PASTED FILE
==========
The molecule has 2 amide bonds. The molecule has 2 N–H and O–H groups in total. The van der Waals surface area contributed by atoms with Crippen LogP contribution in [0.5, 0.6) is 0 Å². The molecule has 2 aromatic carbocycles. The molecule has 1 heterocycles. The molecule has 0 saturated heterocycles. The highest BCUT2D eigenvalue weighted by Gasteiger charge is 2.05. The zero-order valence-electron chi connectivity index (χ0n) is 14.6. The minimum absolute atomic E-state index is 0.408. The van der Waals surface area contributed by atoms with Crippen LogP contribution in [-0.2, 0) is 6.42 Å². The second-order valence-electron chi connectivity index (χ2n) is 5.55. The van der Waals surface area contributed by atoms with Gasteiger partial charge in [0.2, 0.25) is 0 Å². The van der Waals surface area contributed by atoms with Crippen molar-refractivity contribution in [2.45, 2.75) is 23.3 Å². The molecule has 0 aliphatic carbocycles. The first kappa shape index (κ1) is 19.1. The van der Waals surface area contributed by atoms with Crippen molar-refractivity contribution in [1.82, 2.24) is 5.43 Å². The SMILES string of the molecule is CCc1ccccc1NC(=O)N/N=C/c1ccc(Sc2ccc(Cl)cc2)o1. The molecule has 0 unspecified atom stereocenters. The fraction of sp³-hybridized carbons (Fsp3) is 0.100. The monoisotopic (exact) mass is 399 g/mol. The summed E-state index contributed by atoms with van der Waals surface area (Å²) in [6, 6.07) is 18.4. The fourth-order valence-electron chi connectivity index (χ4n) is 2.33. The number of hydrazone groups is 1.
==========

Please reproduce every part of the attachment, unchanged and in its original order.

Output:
The molecule has 2 amide bonds. The molecule has 2 N–H and O–H groups in total. The van der Waals surface area contributed by atoms with Crippen LogP contribution in [0.5, 0.6) is 0 Å². The molecule has 2 aromatic carbocycles. The molecule has 1 heterocycles. The molecule has 0 saturated heterocycles. The highest BCUT2D eigenvalue weighted by Gasteiger charge is 2.05. The zero-order valence-electron chi connectivity index (χ0n) is 14.6. The minimum absolute atomic E-state index is 0.408. The van der Waals surface area contributed by atoms with Crippen LogP contribution in [-0.2, 0) is 6.42 Å². The second-order valence-electron chi connectivity index (χ2n) is 5.55. The van der Waals surface area contributed by atoms with Gasteiger partial charge in [0.2, 0.25) is 0 Å². The van der Waals surface area contributed by atoms with Crippen molar-refractivity contribution in [2.45, 2.75) is 23.3 Å². The molecule has 0 aliphatic carbocycles. The first kappa shape index (κ1) is 19.1. The van der Waals surface area contributed by atoms with Crippen molar-refractivity contribution in [1.82, 2.24) is 5.43 Å². The SMILES string of the molecule is CCc1ccccc1NC(=O)N/N=C/c1ccc(Sc2ccc(Cl)cc2)o1. The molecule has 0 unspecified atom stereocenters. The fraction of sp³-hybridized carbons (Fsp3) is 0.100. The monoisotopic (exact) mass is 399 g/mol. The summed E-state index contributed by atoms with van der Waals surface area (Å²) in [6, 6.07) is 18.4. The fourth-order valence-electron chi connectivity index (χ4n) is 2.33. The number of hydrazone groups is 1.